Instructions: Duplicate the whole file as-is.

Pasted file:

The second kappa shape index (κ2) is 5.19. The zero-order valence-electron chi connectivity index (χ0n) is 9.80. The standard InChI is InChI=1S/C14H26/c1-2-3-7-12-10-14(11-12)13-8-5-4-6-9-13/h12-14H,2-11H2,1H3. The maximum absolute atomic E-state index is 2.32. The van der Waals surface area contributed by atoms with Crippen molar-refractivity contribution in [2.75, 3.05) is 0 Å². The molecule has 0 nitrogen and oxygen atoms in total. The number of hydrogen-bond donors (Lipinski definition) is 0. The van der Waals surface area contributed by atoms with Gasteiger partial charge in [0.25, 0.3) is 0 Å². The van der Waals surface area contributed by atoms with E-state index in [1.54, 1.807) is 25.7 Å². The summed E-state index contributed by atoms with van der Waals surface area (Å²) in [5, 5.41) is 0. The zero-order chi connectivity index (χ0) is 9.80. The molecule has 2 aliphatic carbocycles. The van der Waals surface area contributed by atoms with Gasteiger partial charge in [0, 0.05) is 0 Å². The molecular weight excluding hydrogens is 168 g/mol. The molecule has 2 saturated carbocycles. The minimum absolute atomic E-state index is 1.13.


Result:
The second kappa shape index (κ2) is 5.19. The zero-order valence-electron chi connectivity index (χ0n) is 9.80. The standard InChI is InChI=1S/C14H26/c1-2-3-7-12-10-14(11-12)13-8-5-4-6-9-13/h12-14H,2-11H2,1H3. The maximum absolute atomic E-state index is 2.32. The van der Waals surface area contributed by atoms with Crippen molar-refractivity contribution in [2.75, 3.05) is 0 Å². The molecule has 0 nitrogen and oxygen atoms in total. The number of hydrogen-bond donors (Lipinski definition) is 0. The van der Waals surface area contributed by atoms with Gasteiger partial charge in [0.25, 0.3) is 0 Å². The van der Waals surface area contributed by atoms with E-state index in [1.54, 1.807) is 25.7 Å². The summed E-state index contributed by atoms with van der Waals surface area (Å²) in [5, 5.41) is 0. The zero-order chi connectivity index (χ0) is 9.80. The molecule has 2 aliphatic carbocycles. The van der Waals surface area contributed by atoms with Gasteiger partial charge in [0, 0.05) is 0 Å². The molecular weight excluding hydrogens is 168 g/mol. The molecule has 2 saturated carbocycles. The minimum absolute atomic E-state index is 1.13.